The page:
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Fox News’ Restraint on Buzzfeed Paid Off, and Should Be a Lesson to Other Outlets

The Buzzfeed debunking debacle (sorry) was bad news (sorry) for the media this weekend, as anyone with a TV or internet access now knows. The ‘huge if true’ article could not have had a heavier roll-out, and therefore its fall, to a rare rejoinder from the Office of the Special Counsel, was that much more disastrous. It was a bad, bad, not at all good, bad moment for the press.

But you don’t have to take the word of a conservative Mediaite column for it: even the press said so. CNN’s Jeffrey Toobin, in fact, said exactly that. “This is a bad day for the news media,” he said. “Let’s not kid ourselves.”

So let’s talk about that line: “Let’s not kid ourselves.”

First, let’s not kid ourselves that Fox News Channel’s caution on this story was exclusively a byproduct of journalistic integrity. The network is plainly pro-Trump, and vice versa. They hate when you say it, but facts don’t care about their feelings. FNC’s opinion hosts are pro-Trump. The news programs, too, skew Trump, as does most of their analysis. The network’s morning show is both cheerleader for and, on occasion, unnamed advisor to the Trump administration. (As opposed to Fox’s Sean Hannity, who is an open advisor.)

That doesn’t mean they can’t have real news, though. The other networks, and many of our readers, will hate someone saying that, but see above about feelings. Yet it is nevertheless true that even strong bias doesn’t mean an outlet can’t have real news, real interviews, or even people competently arguing the opposite opinion. CNN skews anti-Trump, after all, but they have those things. It can be done.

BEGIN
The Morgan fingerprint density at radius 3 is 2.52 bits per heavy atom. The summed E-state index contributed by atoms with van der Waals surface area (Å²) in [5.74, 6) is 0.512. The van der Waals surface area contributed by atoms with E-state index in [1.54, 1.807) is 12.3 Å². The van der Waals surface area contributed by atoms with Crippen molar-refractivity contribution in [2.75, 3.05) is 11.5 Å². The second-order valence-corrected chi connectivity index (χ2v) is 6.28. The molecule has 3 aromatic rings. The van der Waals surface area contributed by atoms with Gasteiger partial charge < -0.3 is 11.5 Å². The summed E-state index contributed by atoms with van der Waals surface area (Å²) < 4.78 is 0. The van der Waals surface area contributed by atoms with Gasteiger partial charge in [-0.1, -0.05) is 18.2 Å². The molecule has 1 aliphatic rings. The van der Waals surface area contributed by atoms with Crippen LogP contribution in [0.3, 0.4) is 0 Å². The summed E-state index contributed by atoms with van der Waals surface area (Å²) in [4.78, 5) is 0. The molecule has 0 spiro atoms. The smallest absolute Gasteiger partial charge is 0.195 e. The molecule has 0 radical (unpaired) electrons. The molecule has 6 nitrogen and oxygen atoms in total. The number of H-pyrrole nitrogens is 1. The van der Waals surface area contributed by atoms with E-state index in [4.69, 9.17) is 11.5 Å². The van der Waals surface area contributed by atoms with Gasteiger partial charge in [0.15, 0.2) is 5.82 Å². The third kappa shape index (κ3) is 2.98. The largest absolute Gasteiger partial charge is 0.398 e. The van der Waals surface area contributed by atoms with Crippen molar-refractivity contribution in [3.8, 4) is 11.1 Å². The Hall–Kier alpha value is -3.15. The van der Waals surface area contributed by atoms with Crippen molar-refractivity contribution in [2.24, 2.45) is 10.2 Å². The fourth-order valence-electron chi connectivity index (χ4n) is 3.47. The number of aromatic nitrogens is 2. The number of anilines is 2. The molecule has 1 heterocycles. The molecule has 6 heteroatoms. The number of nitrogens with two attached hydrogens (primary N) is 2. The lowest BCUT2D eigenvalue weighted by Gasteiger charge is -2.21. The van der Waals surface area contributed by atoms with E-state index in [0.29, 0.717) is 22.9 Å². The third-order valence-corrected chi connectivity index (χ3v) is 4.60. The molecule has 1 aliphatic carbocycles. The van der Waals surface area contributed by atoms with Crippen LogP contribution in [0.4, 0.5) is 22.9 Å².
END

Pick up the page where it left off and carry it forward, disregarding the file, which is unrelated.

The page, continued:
Viewers and consumers can acknowledge the bias of all three major cable news outlets and still be able to say who made the right call, and on the Buzzfeed story, Fox News obviously did. MSNBC and CNN should have made that same call. They had ample reason to. Worse, they’ve had plenty of opportunity to learn that caution these last two years, but still haven’t.

It is in some ways baffling that members of the press can’t see the fatal flaw that made them not only reach too far, but shoot themselves in the foot with the public. A public, we should remember, that is already highly distrustful of the mainstream press.

This matters, not just because they should want to be correct, ethical, smart, or popular, but because when they are not those things, people turn to disreputable sources that confirm their own biases, something about which the media has obsessed, and for which Facebook has faced wrath, for three years. So one would think incautious action with a huge potential downside that could drive everyday Americans to “fake news” websites would be avoided.

It really, really wasn’t, yet CNN and MSNBC probably don’t realize the extent of the failure here. They should.

To begin with, the Buzzfeed story was no slam-dunk. It had two anonymous sources, it cited evidence that the reporters had not themselves examined, and it even though it was consistent with some prior testimony, it was not specifically supported by any prior news.

Hours after it was published, no other outlets had confirmed it. By Friday morning, the two reporters had made seemingly contradictory statements about whether any documents had been made available to them. Investigative reporter Ronan Farrow stated that he had been approached about the same story, but did not run it because of insufficient supporting evidence.

The question of whether the story was solid, and whether Buzzfeed should have run with it, not to mention the track record of one of the reporters, had all been asked about and brought up. This wasn’t quiet. It was all over social media, which every network mines constantly for news and information and new stories. It was on conservative websites and blogs.

There were, in short, dozens of red flags. Alarm bells should have gone off. Sprinting with the story should have seemed like a risky proposition.

Fox, ironically, took heat for choosing not to go deep end, as critics on social media (but not only those on social media) sneered at screenshots of the three networks showing who was covering which news.